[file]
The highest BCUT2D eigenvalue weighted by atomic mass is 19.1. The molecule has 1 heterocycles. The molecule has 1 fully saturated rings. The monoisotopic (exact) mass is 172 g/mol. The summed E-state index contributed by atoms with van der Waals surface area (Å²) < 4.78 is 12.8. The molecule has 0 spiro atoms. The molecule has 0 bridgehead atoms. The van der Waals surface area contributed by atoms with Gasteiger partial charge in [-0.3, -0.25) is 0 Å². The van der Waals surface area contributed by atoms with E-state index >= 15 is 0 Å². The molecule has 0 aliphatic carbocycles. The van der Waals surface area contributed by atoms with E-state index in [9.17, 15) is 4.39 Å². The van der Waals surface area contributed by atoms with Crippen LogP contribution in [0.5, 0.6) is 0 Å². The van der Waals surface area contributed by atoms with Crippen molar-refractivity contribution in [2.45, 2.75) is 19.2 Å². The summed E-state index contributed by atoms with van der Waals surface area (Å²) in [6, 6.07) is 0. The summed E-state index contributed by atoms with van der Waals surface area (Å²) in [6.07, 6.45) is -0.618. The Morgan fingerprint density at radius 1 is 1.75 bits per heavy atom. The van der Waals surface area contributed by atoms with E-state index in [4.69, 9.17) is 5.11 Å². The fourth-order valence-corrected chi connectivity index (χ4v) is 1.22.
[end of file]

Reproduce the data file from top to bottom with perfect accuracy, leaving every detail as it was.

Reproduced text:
The highest BCUT2D eigenvalue weighted by atomic mass is 19.1. The molecule has 1 heterocycles. The molecule has 1 fully saturated rings. The monoisotopic (exact) mass is 172 g/mol. The summed E-state index contributed by atoms with van der Waals surface area (Å²) < 4.78 is 12.8. The molecule has 0 spiro atoms. The molecule has 0 bridgehead atoms. The van der Waals surface area contributed by atoms with Gasteiger partial charge in [-0.3, -0.25) is 0 Å². The van der Waals surface area contributed by atoms with E-state index >= 15 is 0 Å². The molecule has 0 aliphatic carbocycles. The van der Waals surface area contributed by atoms with E-state index in [9.17, 15) is 4.39 Å². The van der Waals surface area contributed by atoms with Crippen LogP contribution in [0.5, 0.6) is 0 Å². The van der Waals surface area contributed by atoms with Crippen molar-refractivity contribution in [2.45, 2.75) is 19.2 Å². The summed E-state index contributed by atoms with van der Waals surface area (Å²) in [6, 6.07) is 0. The summed E-state index contributed by atoms with van der Waals surface area (Å²) in [6.07, 6.45) is -0.618. The Morgan fingerprint density at radius 1 is 1.75 bits per heavy atom. The van der Waals surface area contributed by atoms with E-state index in [4.69, 9.17) is 5.11 Å². The fourth-order valence-corrected chi connectivity index (χ4v) is 1.22.